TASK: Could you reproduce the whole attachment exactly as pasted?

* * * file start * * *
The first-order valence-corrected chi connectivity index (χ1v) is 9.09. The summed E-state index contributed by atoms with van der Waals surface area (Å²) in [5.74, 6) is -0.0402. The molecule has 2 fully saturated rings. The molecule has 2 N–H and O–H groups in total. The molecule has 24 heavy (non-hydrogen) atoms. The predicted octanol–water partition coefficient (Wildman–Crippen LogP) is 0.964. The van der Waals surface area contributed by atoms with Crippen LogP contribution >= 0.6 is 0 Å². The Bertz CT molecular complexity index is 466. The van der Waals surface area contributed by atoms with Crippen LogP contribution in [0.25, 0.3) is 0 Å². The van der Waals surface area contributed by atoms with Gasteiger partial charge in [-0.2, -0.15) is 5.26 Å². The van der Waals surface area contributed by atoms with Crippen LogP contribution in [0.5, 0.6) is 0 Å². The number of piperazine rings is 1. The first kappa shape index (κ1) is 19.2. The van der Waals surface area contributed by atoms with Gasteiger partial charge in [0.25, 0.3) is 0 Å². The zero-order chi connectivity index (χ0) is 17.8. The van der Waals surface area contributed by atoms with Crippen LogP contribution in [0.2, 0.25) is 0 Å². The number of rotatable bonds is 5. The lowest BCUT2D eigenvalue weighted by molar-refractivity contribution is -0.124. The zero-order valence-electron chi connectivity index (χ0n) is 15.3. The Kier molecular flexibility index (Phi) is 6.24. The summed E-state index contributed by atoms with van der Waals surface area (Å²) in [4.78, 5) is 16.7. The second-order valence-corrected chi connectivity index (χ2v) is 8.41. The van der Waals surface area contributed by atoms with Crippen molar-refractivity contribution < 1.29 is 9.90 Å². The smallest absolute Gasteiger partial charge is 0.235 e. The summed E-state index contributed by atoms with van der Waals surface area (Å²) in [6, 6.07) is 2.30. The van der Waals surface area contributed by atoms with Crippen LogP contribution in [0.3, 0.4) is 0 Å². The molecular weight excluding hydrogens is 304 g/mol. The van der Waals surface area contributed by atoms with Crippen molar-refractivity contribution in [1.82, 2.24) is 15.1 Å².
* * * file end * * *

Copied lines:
The first-order valence-corrected chi connectivity index (χ1v) is 9.09. The summed E-state index contributed by atoms with van der Waals surface area (Å²) in [5.74, 6) is -0.0402. The molecule has 2 fully saturated rings. The molecule has 2 N–H and O–H groups in total. The molecule has 24 heavy (non-hydrogen) atoms. The predicted octanol–water partition coefficient (Wildman–Crippen LogP) is 0.964. The van der Waals surface area contributed by atoms with Crippen LogP contribution >= 0.6 is 0 Å². The Bertz CT molecular complexity index is 466. The van der Waals surface area contributed by atoms with Crippen LogP contribution in [0.25, 0.3) is 0 Å². The van der Waals surface area contributed by atoms with Gasteiger partial charge in [-0.2, -0.15) is 5.26 Å². The van der Waals surface area contributed by atoms with Crippen LogP contribution in [0.5, 0.6) is 0 Å². The number of piperazine rings is 1. The first kappa shape index (κ1) is 19.2. The van der Waals surface area contributed by atoms with Gasteiger partial charge in [0.25, 0.3) is 0 Å². The zero-order chi connectivity index (χ0) is 17.8. The van der Waals surface area contributed by atoms with Crippen LogP contribution in [0.2, 0.25) is 0 Å². The number of rotatable bonds is 5. The lowest BCUT2D eigenvalue weighted by molar-refractivity contribution is -0.124. The zero-order valence-electron chi connectivity index (χ0n) is 15.3. The Kier molecular flexibility index (Phi) is 6.24. The summed E-state index contributed by atoms with van der Waals surface area (Å²) in [4.78, 5) is 16.7. The second-order valence-corrected chi connectivity index (χ2v) is 8.41. The van der Waals surface area contributed by atoms with Crippen molar-refractivity contribution < 1.29 is 9.90 Å². The smallest absolute Gasteiger partial charge is 0.235 e. The summed E-state index contributed by atoms with van der Waals surface area (Å²) in [6, 6.07) is 2.30. The van der Waals surface area contributed by atoms with Crippen LogP contribution in [0.3, 0.4) is 0 Å². The molecular weight excluding hydrogens is 304 g/mol. The van der Waals surface area contributed by atoms with Crippen molar-refractivity contribution in [1.82, 2.24) is 15.1 Å².